Lough Erne Golf Resort has much going for it: great service (the crew here ran the Old Course Hotel in St. Andrews), superb rooms (especially the Loughside Lodges), a quality Thai spa and terrific food in the Catalina restaurant. But what makes its course special — location — might also hamper it, since the only worthwhile courses within easy range, Royal Portrush and Royal County Down, are both about a 90-minute drive away. So don’t treat it as a base for touring other venues, but as a stop in itself. It is well worth your time.
— Eamon Lynch
Last summer Stewart Cink “Tweeted” this message to his million followers: “Played Doonbeg yesterday with the kids. Their first links. Course blew away my expectations. Only eight years old and looks ancient.” A week later he won the British Open. Doonbeg can have that effect on you.
Greg Norman sculpted Doonbeg from massive sand-hills at the ocean’s edge, just 30 minutes south of Lahinch. It won much early praise when it opened in 2002, and plenty of heckles for its inordinate difficulty. The course has since been softened, so criticism these days focuses on the fiercely sloping greens, the goofy bunker in the 12th green and the handful of plain “pasture” holes that were compromised due to environmental restrictions. However, overlook these flaws and you’ve got the raw stuff of greatness. There are plenty of holes here that serve up breathtaking scenery and demand heroic shotmaking in equal measure, none more than the par-3 14th, a tiny terror of 111 yards with a green cut into the side of a dune. Doonbeg is also among the rare links courses that offer great accommodations on-site. It’s worth coming here for the Lodge alone. It’s also a great base for Lahinch and Ballybunion. Better yet, bring the family — and tweet to your heart’s content.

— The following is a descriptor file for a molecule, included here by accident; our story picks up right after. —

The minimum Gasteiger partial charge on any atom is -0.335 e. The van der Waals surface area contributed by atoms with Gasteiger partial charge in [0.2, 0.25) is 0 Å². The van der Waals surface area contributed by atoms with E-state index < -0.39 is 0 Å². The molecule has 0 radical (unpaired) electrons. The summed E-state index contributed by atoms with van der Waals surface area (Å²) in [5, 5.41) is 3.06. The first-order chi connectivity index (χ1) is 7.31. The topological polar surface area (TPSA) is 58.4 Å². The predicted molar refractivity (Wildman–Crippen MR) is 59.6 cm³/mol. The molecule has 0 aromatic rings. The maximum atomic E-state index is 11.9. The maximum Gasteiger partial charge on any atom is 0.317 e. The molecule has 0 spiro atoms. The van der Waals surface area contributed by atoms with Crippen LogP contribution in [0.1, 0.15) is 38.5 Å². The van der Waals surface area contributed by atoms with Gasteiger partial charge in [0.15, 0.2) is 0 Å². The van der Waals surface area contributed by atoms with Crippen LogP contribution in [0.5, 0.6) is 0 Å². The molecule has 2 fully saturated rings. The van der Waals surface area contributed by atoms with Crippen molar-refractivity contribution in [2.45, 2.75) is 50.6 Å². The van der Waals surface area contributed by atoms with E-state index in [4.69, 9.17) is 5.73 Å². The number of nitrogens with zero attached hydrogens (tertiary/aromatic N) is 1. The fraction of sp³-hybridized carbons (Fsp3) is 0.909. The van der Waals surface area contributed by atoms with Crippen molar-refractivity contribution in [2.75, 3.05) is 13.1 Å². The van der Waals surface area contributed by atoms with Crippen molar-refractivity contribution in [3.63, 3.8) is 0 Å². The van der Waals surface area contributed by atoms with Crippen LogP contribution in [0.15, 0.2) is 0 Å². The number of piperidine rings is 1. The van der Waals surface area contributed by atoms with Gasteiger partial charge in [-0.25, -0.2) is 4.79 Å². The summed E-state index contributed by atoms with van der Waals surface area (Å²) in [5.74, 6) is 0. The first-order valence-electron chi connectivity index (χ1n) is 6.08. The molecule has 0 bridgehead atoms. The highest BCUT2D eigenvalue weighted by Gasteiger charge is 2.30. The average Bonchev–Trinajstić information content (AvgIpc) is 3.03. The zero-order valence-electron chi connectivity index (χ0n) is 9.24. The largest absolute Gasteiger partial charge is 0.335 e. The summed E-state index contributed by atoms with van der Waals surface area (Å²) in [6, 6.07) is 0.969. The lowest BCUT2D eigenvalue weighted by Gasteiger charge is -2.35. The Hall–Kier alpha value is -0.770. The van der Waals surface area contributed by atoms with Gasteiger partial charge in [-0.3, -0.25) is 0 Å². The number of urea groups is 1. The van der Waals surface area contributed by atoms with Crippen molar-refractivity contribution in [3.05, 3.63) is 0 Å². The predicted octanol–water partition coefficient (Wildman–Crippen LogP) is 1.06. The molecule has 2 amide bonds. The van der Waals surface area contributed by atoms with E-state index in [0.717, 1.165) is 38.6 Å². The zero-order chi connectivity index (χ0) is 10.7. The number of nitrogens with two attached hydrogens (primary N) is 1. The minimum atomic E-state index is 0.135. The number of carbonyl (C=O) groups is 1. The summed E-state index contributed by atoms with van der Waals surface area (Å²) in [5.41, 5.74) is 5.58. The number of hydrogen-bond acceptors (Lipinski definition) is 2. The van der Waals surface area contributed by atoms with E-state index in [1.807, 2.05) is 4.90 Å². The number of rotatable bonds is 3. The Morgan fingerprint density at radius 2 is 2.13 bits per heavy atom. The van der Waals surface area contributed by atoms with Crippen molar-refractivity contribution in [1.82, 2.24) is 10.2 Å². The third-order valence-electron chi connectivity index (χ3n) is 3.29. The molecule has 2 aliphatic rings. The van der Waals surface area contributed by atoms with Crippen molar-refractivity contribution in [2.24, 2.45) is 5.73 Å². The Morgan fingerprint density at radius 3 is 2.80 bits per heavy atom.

— Joe Passov
Almost a dozen years ago, I boldly (perhaps foolishly) proclaimed the new Old Head Golf Links to be the world’s most spectacular course. It took me a decade to return, but I stand by what I said. Among the most jaw-dropping courses on earth, Old Head reigns supreme. That said, I hasten to remind devoted readers that I also noted that it’s not even Ireland’s best course, much less the world’s.
The individual holes lack any design sophistication, the greens are bland, and the bunkering almost amateurish, and the rocky, heavy ground precludes the true links experience that springy turf can yield. Oh, and when the wind howls a round is rendered almost meaningless. But when the sun shines, Old Head is a fantasy calendar come to life, with holes draped atop 300-foot-high cliffs, and with backdrops that include a lighthouse, castle ruins and the stretch of the Atlantic Ocean where the Lusitania went down in 1915, an act that spurred the U.S. to enter the Great War.